In God We (Do Not) Trust
By Colin Flannery
“In God We Trust” appears on every denomination of U.S. currency. To trust in something or someone is to rely on them in circumstances where, if they let you down, you will suffer an adverse consequence. Every time I get on an elevator, plane or ski lift, I trust the engineers who designed and built the machine with my life. Likewise, whenever I let a plumber into my house to work unsupervised, I trust him with my household goods. If my trust is misplaced, my television may disappear.
If, on the other hand, I let the plumber in, but pay a security guard to watch over him, I am not putting trust in him. Far from it, I am taking independent steps to assure that, regardless of the plumber’s honesty or dishonesty, nothing will be stolen. I likely do so because I do not trust him.
In this sense, very few people today ever trust in god. Very few people ever voluntarily put themselves in a position where, if their prayers are unanswered, or if god otherwise fails to act, they will suffer a physical or financial harm. Sure, they will pray, but it will always be in addition to doing whatever common sense, or science, tells them to do. This renders the outcome of the prayers completely irrelevant, as surely as the presence of the security guard renders irrelevant the integrity of the plumber.
For example, whenever anybody is sick, they would unlikely be so foolhardy as to put their money on god in lieu of medical science. They may pray on the side, as a harmless, cost-free way of doubling down, but no way in hell would a rational person ignore their surgeon in favor of just prayer. Such rational people do not “trust in god.” His existence or nonexistence is rendered irrelevant by the medical advice they follow.
However, Carl and Raylene Worthington are among the few people in America who can honestly say “In god we trust.” The Worthingtons are members of the fundamentalist church “The Followers of Christ” based in rural Oregon. Their newborn daughter, Ava, had a cyst on her throat. In a rare case of actually trusting in god in lieu of science, the Worthingtons refused the help of modern medicine, and decided instead to rely solely on prayer to cure their daughter, even as their prayers went unanswered and Ava’s condition worsened.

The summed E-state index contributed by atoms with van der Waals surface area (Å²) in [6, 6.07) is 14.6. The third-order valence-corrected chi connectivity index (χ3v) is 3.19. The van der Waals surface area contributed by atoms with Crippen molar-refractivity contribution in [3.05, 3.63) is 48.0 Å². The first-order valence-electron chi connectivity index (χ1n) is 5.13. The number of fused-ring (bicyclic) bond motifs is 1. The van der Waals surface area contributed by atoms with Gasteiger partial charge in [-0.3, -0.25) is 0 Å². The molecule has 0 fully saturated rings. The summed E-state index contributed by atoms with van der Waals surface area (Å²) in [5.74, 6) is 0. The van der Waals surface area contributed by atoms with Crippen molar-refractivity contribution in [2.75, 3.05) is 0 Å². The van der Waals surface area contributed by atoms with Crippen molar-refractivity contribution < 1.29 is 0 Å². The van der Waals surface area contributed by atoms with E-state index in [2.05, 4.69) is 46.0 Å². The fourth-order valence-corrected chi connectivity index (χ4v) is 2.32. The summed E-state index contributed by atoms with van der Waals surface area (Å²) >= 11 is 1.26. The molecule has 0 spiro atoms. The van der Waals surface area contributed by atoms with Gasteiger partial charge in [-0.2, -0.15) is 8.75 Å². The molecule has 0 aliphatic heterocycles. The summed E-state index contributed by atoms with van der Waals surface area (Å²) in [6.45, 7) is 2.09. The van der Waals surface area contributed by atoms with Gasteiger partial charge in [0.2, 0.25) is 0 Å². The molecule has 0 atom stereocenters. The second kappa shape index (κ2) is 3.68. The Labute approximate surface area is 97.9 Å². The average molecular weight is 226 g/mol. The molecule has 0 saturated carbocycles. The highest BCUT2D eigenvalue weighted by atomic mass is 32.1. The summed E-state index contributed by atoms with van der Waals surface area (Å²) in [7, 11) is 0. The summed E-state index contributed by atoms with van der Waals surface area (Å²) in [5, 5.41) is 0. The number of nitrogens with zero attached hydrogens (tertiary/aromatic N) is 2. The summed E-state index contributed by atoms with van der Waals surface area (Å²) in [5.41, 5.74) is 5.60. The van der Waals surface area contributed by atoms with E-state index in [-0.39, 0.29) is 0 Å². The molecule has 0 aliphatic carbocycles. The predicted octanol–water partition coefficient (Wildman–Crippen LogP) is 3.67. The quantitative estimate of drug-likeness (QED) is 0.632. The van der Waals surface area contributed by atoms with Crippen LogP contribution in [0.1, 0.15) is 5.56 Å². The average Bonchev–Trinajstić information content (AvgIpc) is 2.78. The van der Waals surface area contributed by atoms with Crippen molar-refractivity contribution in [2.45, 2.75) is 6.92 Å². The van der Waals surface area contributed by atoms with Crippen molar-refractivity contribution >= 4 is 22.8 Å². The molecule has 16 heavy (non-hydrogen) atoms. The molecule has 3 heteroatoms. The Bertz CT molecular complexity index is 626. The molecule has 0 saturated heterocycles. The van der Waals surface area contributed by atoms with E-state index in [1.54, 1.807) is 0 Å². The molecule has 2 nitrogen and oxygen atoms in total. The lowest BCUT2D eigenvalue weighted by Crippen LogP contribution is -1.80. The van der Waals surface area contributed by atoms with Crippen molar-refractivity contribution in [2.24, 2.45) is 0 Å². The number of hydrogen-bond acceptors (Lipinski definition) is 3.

Their own prayers appearing ineffectual, the Worthingtons eventually called in fellow members of the Followers of Christ to help them pray for god's help. As Ava’s health nevertheless continued to deteriorate, they anointed her with oil, fed her diluted wine and laid their hands upon her, the whole time and praying she would recover. What the Worthingtons did not do was call a doctor.
The toddler eventually died, after the (easily curable) cyst grew in size and shut off her windpipe. Carl and Raylene were criminally charged with manslaughter and eventually convicted of the lesser charge of criminal mistreatment. In other words, they trusted in god and ended up with a dead baby and a criminal record.
In a small, perverse way, one has to admire the poor simpletons. At least they put their money where their mouth is. They “anted up” and actually trusted in god. They sent the security guard home. While I might admire them a little more if it were their own lives that they bet on the existence of this most improbable of beings, I do not for a moment doubt their sincerity. By all reports, they were loving parents and the emotional pain they would feel on the death of their child is a good enough ante to convince me of their bona fides. Committed religious beliefs can be a powerful and dangerous hallucinogenic.
To be candid, this is one case where, as an atheist, I would not want to see them lose their faith. Imagine the guilt they would feel if they woke up one morning free from the obfuscating fog of their religious superstition and realized, with the clarity of a freethinker, that they had just sentenced their beloved child to a slow, agonizing death based on a primitive sky superstition. The humanist in me would never sentence anybody to such a hell. I believe it is better to allow them to wallow in their myopic beliefs. They have been punished enough.